My brother, Scott, was greatly influenced by James Herriot’s stories about his life as a veterinarian in the bucolic English countryside. Scott saw in Herriott the empathy he felt toward animals and appreciated his self-deprecating humor – which was not unlike Scott’s own. Yet, what really started Scott on his path to vet school was a job at the Miami Seaquarium.
He had spent his childhood, as we all had, in love with Flipper. Everyone wanted a dolphin friend who would lead us on exciting adventures solving puzzling mysteries and helping the police capture bad pirates or mean boaters who dropped empty beer cans into the ocean and didn’t even wear their life preservers.
Scott, more motivated than most (I just drew dolphins in crayon on my bedroom wall), took up scuba diving as soon as he was old enough to become certified. Then he left New York and moved to Florida to start college at the University of Miami. In 1976, Scott saw a job announcement at the Miami Seaquarium. It was a pivotal moment that changed the direction of his life.
Scott applied to be a tank diver – the guy who cleans the huge aquarium tanks while peering nervously over his shoulder at the circling nurse sharks. He also had to feed the tank creatures and many close encounters with manatees, sea turtles and barracudas followed. It was fun, but the best part was that he was finally working in a place where he could be closer to dolphins. An added bonus was that the actual set where Sandy and Bud played with Flipper on the television series was located right on Seaquarium grounds. It was where the Seaquarium trainers worked with the dolphins.
Scott often went over to the training area and watched the trainers work with the dolphins, seals and killer whales. It was a humbling experience to see these obviously very intelligent animals work with their trainers to create a performance that people from all over the world would come to see.
After a while, he began watching one trainer in particular (almost as much as he watched the dolphins). It wasn’t just that she was a pretty brunette who had an amazing rapport with the dolphins. He’d also heard that she’d trained a blind dolphin. He’s heard that everyone had given up on this dolphin because he couldn’t see the hand signals that the trainers used. Kathy (the pretty trainer) had used a whistle and gentle touches on his body to train him anyway. And despite his blindness, he could soon do almost anything the sighted dolphins could do, including jumps and twirls. Everyone was impressed with her and no wonder – she was smart, pretty and had a way with dolphins.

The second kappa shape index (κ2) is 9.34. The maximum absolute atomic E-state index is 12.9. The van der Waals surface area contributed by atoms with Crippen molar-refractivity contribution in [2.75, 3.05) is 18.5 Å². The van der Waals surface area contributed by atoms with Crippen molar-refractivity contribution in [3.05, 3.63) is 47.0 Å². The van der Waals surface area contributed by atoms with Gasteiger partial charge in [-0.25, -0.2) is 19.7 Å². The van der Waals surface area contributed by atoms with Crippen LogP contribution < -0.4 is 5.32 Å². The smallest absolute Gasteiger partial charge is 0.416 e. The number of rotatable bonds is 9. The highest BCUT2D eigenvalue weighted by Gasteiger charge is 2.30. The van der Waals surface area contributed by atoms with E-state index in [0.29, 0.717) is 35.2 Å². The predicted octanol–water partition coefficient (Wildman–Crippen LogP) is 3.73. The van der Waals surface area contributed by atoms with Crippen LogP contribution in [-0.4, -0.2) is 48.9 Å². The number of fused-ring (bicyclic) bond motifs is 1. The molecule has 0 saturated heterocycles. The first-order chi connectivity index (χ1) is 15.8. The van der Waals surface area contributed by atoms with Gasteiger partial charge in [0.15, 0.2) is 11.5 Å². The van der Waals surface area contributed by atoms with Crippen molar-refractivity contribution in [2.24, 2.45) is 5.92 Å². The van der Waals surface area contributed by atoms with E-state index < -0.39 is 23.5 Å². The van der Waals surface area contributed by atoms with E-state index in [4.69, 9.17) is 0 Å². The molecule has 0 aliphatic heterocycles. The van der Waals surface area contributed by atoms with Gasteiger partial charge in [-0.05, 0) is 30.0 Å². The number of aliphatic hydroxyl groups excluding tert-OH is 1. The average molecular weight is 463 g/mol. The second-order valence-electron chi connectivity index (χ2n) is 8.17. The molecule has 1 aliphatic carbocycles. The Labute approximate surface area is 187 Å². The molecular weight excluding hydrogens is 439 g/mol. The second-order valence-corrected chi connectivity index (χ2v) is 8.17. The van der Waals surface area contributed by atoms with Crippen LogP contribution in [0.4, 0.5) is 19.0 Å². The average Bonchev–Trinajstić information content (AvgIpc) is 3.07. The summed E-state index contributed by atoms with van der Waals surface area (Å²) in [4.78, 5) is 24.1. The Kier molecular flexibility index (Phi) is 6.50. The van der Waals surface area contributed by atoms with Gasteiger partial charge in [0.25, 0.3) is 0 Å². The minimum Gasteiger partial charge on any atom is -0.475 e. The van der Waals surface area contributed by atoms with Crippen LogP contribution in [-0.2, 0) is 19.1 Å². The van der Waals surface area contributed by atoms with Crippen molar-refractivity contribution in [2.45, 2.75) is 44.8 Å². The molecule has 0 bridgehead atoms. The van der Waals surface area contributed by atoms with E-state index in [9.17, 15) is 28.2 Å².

Scott started to think that he needed to get out of the fish tanks and closer to the dolphins. After several months of tank-diving, a job opened up for a show announcer in the marine mammal arena. With his experience as a disc jockey at the campus radio station in college, Scott enthusiastically applied for the job. He had to do a “test show” before he could get the job. He was nervous and made up some silly things to help himself relax that weren’t in the script. The Seaquarium staff laughed at his antics. He got the job on the spot.
For the next year, Scott wore goofy Hawaiian shirts and narrated the antics of the dolphins, sea lions and killer whales as well as occasionally performing with them as part of some of the shows. It wasn’t quite what he’d pictured when he’d thought about befriending dolphins, but he was still learning about them and the humans who worked with them. It was an exciting and entertaining time.
Then, one day, something bizarre happened. Scott was announcing a show involving a male killer whale named Hugo. In the middle of the show, Hugo knocked the trainer into the water and grabbed him in his giant mouth. Then as everyone watched, he pulled the trainer under water.
The audience thought it was part of the show and applauded wildly. Scott knew something was very wrong. He ran out of the sound booth and down to the edge of the water. The other trainer was standing at the edge of the tank in shock. They watched Hugo surface with the trainer in his mouth. He looked terrified and in pain. Scott and the other trainer grabbed him and tried to keep Hugo from pulling him under again.
The truth was if Hugo wanted to hold onto the trainer, they could not have stopped him, but the whale allowed them to pull him out of his mouth. The trainer escaped with only a few bruises and scrapes, but everyone was deeply shaken – especially Scott and the others who had witnessed the event.
Scott had always thought of the marine mammals as benevolent and friendly. They seemed happy to play and do tricks. The dolphins and seals were rarely purposely aggressive, but this was a killer whale and he had just done something that was more like a predator playing with prey than a trained animal working with a trainer to perform a live show.
The experience gave Scott a new outlook on wild animals and their relationship to humans. His sense about the happy partnership of humans and marine mammals would never be the same. He knew his role had to change. He wanted to be more of an advocate than he could be at the Seaquarium. He decided to leave the Seaquarium and go to vet school.
Scott (and his new wife Kathy) left the Seaquarium together and moved to California. Scott applied to and was accepted into Davis Veterinary School. A new chapter in his life had begun.
Scott had many experiences with wild animals as a veterinarian in the years to come, but he would never forget how his naive childhood love of dolphins had evolved at the Miami Seaquarium.
He didn’t stop loving dolphins, but from that time on his daily life was shared with a pack of large dogs instead of dolphins and that seemed just right to everyone.